Before and during dialog between OEM and foundry design teams, the ability to anticipate best design features, materials and processes at the early design conception point is a valuable preventive remedy to the demoralizing fate of design do-overs, which Frank at Autodesk likens to the maddening act of pulling a loose thread on a sweater––“You never know where you’re going to stop,” he said. “If you have to make a change, it’s really time consuming to trace that change everywhere to make sure it’s not having an unintended impact or consequence.”
Like Frank, Sikorski has observed many scenarios in which part designers have set their design in stone then lobbed it over the wall to the foundry to execute, a sure recipe for rework and complications that are both technically thread-tugging and mentally hair-pulling for both teams. One way his company seeks to lower the proverbial collaboration walls is with MAGMAinteract, a bolt-on, interactive communication tool its users’ suppliers and customers can download for free to a tablet or laptop.
“It’s a tool where, for instance, a foundry engineer can simulate a project, create some files, and the engineers in the design world can then rotate, cut and slice, they can look at filling movies, they can look at different data,” said Sikorski. “It’s more of a communication piece where instead of sitting here going through a presentation, you’ve got interaction.”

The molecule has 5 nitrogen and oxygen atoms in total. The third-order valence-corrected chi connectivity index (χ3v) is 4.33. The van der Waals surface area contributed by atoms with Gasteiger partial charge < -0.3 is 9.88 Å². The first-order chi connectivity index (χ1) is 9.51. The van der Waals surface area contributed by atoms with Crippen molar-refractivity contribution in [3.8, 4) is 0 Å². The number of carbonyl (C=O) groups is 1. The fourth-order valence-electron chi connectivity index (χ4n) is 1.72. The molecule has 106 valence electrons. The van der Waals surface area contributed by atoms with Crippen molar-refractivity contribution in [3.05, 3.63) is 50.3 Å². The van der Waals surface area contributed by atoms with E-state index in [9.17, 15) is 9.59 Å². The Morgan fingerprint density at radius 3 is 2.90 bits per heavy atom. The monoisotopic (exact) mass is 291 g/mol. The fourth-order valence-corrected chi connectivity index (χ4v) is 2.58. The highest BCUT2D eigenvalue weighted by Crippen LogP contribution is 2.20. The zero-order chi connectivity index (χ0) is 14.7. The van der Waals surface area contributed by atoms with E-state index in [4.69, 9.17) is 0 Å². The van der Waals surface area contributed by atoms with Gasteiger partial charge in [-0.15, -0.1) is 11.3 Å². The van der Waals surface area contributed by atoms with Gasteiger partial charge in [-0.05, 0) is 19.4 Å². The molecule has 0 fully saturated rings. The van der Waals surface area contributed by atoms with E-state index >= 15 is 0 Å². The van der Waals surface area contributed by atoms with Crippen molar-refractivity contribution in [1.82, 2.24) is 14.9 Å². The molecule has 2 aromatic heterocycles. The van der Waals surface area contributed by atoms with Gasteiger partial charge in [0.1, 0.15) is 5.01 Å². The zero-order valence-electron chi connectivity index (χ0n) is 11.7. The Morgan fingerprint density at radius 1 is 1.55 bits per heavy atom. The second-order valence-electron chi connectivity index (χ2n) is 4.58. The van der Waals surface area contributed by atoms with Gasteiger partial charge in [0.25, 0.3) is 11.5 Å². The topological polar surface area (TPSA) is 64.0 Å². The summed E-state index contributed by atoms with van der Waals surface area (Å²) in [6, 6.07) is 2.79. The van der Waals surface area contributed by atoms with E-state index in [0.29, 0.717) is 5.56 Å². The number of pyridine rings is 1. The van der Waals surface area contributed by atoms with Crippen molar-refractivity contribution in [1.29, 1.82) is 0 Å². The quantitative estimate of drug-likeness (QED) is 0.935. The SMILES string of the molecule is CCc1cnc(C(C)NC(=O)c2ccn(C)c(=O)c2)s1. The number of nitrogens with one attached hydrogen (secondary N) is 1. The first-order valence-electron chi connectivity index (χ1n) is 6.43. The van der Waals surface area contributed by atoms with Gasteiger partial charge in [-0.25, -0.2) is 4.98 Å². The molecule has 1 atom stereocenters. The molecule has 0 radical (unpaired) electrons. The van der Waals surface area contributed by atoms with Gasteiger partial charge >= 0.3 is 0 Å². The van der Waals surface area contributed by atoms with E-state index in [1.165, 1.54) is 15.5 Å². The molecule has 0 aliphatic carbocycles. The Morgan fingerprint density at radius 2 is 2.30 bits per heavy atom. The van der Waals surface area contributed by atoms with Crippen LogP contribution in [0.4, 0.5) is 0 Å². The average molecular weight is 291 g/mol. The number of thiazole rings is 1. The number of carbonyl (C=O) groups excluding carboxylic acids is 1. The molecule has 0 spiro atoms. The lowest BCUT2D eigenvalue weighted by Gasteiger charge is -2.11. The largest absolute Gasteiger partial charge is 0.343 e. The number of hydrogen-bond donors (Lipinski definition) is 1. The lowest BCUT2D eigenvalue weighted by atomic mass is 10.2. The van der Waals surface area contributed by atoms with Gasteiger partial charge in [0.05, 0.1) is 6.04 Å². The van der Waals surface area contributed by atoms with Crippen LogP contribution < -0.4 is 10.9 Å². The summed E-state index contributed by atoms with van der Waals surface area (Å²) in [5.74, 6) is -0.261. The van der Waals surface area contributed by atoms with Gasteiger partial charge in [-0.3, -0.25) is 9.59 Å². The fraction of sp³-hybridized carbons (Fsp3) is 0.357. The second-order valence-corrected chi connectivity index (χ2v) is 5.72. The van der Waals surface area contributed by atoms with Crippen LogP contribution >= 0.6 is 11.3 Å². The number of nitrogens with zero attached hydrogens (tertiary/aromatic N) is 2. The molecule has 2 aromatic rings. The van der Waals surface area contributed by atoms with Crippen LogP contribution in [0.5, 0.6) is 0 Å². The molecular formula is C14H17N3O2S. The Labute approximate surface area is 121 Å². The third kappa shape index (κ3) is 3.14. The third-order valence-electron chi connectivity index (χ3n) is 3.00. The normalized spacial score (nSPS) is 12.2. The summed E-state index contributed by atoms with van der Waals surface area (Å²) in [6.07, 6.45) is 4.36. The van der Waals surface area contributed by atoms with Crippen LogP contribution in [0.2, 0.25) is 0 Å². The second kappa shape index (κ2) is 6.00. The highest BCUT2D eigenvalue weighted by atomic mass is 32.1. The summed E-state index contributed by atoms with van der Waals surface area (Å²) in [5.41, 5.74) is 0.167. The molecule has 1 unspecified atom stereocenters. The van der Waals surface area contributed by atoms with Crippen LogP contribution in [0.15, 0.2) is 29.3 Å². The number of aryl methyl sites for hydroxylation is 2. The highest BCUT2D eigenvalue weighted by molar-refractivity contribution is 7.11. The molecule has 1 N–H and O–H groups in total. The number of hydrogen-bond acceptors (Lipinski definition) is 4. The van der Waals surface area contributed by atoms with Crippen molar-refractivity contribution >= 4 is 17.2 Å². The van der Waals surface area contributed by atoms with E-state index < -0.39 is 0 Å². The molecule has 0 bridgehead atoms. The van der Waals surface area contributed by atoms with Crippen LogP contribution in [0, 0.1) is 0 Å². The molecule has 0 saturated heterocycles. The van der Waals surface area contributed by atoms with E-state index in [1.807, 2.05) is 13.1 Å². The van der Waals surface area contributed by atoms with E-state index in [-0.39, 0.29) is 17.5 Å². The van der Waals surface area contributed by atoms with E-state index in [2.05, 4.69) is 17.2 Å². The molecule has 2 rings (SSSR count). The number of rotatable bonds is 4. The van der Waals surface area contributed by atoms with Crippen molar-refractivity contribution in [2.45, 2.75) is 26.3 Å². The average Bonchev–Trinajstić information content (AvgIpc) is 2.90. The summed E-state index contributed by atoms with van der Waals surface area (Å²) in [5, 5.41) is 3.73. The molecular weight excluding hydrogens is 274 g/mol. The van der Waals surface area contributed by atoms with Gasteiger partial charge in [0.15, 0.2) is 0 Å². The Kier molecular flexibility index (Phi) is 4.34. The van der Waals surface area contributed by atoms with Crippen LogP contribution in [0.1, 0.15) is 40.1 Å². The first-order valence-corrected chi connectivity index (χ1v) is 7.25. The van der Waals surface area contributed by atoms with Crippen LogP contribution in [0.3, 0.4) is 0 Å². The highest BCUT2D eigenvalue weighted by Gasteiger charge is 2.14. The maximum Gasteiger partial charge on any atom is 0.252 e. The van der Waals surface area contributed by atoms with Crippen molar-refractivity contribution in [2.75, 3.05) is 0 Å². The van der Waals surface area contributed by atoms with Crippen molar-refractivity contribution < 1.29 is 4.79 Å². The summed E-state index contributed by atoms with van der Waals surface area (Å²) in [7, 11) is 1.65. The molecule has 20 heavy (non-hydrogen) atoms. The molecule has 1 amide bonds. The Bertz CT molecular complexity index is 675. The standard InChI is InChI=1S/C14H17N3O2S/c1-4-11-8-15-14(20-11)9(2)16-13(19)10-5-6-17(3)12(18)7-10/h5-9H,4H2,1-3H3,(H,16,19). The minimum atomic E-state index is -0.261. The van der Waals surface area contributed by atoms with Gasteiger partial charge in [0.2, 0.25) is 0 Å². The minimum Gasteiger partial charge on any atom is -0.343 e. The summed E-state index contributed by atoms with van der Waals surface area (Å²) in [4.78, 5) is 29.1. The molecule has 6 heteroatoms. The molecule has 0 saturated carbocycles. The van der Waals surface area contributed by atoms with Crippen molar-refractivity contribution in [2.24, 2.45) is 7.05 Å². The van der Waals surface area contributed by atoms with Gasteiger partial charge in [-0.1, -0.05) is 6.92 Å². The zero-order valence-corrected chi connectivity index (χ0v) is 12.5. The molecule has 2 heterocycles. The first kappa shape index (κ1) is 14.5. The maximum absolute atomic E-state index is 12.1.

Needless to say, the pandemic, too, has exploded the demand for collaborative tools.
“All of a sudden, people are working from home offices, they’re not able to travel, and the need for very effective collaboration platforms has really become front and center to keep things moving,” said Frank. “We’ve seen a huge influx of people wanting to understand how they can leverage Fusion because it’s a native cloud-based application, which allows for that collaboration on the data no matter where you are in the world ... you have this capability to invite people to your project, share information and share feedback, and collaborate effectively, which is paramount, whether it’s from a competing CAD platform, whether it’s 2D information, the cloud platform is there to make sure we translate and make available all forms of data that help inform the process.”
What to Watch For